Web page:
NP grads fight for social causes
One helps Kenyan girls go to school, the other seeks to address challenges senior citizens here face
Miss Angela Carol Merciar, 21, jumped at the chance to intern in Kenya for five months.
The internship sparked a project to help hundreds of Kenyan girls go to school.
Miss Merciar started a project called Wing Her to School for girls who were unable to attend classes when they were having their period because they could not afford sanitary pads.
Through this project, she hopes to provide 300 Kenyan girls with enough sanitary pads to last a year.
She is part of Ngee Ann Polytechnic's (NP) Service-Learning Champs Network, launched to strengthen students' civic capabilities and to encourage social advocacy.
Miss Merciar, who recently graduated from NP with a diploma in business and social enterprise, was attached to an agribusiness start-up in Kenya to teach financial literacy to students aged 13 to 18.
During a conversation with another teacher, Miss Merciar realised some girls were not going to school regularly because they could not afford sanitary pads.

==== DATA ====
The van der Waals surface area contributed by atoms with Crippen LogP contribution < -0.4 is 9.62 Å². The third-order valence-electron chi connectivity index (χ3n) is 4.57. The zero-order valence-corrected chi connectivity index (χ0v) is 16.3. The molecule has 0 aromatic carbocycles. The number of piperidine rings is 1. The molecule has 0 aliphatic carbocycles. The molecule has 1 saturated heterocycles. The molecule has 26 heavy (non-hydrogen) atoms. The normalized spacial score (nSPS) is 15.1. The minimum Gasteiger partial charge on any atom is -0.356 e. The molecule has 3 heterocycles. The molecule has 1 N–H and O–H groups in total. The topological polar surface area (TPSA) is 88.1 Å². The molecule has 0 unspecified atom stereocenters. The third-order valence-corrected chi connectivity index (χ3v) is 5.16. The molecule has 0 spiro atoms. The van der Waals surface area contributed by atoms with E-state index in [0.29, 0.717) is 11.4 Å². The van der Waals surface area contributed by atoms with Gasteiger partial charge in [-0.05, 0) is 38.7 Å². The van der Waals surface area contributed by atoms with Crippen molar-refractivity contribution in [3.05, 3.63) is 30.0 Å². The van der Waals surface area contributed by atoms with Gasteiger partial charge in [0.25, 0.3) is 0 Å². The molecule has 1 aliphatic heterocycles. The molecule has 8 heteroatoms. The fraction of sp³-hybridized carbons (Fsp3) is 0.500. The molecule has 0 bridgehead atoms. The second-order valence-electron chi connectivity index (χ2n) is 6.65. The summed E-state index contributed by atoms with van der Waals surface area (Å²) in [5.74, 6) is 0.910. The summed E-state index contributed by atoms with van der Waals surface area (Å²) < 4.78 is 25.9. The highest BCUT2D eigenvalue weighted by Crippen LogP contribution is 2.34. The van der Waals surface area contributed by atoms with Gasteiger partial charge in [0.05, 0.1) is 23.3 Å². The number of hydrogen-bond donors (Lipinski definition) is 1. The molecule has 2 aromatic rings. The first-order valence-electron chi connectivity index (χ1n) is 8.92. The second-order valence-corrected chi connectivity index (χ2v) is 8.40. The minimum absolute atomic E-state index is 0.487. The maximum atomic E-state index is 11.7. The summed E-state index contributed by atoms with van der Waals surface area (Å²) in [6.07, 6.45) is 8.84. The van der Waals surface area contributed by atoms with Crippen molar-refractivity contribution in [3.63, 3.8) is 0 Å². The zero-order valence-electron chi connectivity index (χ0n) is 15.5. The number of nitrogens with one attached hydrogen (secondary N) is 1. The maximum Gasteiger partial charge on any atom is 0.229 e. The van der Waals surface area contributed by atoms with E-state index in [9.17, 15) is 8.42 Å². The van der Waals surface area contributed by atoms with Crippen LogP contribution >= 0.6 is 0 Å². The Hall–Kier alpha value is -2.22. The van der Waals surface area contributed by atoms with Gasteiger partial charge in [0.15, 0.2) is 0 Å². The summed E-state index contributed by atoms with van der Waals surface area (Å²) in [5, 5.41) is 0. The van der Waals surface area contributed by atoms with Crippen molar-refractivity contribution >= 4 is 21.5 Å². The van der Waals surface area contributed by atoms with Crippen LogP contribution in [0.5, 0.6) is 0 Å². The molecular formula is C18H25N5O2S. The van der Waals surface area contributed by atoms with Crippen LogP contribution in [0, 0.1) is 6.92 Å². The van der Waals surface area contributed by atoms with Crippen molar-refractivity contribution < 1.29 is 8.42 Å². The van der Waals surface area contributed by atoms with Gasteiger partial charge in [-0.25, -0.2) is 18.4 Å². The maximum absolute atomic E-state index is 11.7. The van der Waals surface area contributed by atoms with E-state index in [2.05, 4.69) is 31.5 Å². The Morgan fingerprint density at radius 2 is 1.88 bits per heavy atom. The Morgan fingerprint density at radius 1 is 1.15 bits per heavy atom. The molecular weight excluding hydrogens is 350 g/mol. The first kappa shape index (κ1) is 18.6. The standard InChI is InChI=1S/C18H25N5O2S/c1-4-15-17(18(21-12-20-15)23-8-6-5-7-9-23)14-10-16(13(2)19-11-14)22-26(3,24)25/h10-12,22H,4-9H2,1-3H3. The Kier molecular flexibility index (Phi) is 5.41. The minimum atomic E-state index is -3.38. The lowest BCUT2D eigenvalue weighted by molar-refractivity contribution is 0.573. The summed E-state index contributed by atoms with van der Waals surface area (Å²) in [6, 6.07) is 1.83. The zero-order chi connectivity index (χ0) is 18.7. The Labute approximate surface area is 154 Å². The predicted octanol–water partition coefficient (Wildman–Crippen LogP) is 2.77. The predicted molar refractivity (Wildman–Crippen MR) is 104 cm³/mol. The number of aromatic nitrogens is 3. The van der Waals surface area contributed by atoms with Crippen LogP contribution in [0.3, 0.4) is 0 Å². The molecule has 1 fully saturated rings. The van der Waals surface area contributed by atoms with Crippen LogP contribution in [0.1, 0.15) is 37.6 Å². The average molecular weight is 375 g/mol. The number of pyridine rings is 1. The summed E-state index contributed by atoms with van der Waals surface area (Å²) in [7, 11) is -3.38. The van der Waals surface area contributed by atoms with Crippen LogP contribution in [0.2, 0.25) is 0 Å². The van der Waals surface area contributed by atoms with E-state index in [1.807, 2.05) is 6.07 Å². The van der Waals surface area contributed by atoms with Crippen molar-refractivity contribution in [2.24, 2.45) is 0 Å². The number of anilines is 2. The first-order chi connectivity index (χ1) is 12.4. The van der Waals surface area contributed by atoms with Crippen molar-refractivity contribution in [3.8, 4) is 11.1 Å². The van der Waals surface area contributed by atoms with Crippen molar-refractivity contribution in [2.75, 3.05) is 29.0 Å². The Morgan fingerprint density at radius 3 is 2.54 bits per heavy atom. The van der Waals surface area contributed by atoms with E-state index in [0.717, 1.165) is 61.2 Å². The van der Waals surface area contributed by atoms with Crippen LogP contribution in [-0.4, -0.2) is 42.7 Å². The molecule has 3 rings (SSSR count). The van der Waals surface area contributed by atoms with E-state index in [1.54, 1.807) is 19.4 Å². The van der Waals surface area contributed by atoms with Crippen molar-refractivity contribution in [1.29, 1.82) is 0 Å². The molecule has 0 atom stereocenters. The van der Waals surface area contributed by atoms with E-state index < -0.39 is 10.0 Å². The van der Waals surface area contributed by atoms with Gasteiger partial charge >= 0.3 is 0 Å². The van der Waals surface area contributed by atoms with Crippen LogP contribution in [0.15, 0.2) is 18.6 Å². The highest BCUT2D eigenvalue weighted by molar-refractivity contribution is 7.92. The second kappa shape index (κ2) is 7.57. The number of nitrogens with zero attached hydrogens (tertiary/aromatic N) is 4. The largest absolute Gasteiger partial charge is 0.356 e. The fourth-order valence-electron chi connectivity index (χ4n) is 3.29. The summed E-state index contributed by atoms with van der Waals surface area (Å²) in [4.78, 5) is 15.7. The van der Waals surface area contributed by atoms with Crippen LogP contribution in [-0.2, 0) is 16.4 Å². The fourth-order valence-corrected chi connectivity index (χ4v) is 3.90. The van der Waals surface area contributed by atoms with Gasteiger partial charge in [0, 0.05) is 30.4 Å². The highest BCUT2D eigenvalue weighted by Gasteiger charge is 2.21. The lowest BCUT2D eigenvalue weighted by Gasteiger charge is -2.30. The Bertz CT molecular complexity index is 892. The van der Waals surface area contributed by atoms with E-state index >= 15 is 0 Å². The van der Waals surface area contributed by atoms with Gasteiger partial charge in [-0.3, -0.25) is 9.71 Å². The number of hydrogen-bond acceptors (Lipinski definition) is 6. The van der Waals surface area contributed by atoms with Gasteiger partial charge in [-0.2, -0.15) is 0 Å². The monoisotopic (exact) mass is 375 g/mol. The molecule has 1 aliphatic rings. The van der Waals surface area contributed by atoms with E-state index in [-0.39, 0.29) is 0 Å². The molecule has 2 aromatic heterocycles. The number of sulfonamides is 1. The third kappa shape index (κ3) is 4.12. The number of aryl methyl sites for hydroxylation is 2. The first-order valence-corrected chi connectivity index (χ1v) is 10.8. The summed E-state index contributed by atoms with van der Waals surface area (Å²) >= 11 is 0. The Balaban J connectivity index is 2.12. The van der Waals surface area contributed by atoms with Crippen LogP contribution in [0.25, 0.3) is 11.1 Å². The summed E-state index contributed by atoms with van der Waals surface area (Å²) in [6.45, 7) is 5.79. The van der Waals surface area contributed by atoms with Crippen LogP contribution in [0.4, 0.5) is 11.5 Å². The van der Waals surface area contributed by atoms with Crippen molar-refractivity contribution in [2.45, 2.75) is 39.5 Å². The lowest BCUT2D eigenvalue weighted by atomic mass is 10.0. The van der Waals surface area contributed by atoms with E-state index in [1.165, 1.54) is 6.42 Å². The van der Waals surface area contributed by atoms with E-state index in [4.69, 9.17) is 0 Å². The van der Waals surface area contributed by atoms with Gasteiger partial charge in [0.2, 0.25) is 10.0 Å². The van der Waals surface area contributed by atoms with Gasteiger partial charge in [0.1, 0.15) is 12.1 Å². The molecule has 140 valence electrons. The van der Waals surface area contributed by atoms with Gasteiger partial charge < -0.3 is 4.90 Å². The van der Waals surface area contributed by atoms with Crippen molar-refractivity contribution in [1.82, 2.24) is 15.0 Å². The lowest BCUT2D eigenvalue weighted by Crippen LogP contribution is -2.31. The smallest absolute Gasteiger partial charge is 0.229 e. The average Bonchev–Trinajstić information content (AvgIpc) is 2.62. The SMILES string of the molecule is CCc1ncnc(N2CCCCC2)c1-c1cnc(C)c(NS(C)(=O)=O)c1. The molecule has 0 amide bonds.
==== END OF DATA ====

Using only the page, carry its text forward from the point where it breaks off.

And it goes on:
According to Miss Merciar, girls who were on their period would use either pieces of cloth orleaves as substitutes for sanitary pads.
These being poorer alternatives, they would be forced to stay at home while their period lasted.
She added: "I saw that these girls needed just one thing to go to school, and it would be really pitiful if this one thing was enough to deny them their basic right to education."
She convinced her friends in Singapore to donate to her cause, then began a social media campaign on Instagram to raise more publicity. She has raised $2,600 to date.
Miss Merciar is in talks with a non-government organisation in Kenya to hand over her project so that it can be sustained.
Mr Ernest Wong, 20, who also recently graduated from NP's business and social enterprise student course, is focusing on issues closer to home.
He started social enterprise Camp Hiro in November 2016 to encourage youth to gain awareness and take ownership of social issues.
The Japanese word "hiro" has two meanings, said Mr Wong
"One is generosity and big-hearted, because that is the message we want to send, and the second is fathom, to figure out the truth of issues we are trying to identify," he added
He hopes to expand his project in the future to address all social issues. He is starting with the eldercare sector and the challenges senior citizens face.
Camp Hiro conducts programmes including an ageing simulation programme. In it, teenagers wear a suit that hinders their mobility and pick up cardboard to exchange for money.
Mr Wong, who is also part of the Service-Learning Champs Network, aims for teenagers to empathise with these individuals.
He said: "I want the youth to try to identify what they can do to solve these issues, whether it is at home or volunteering outside - little actions that they can take in their own capacity as a youth."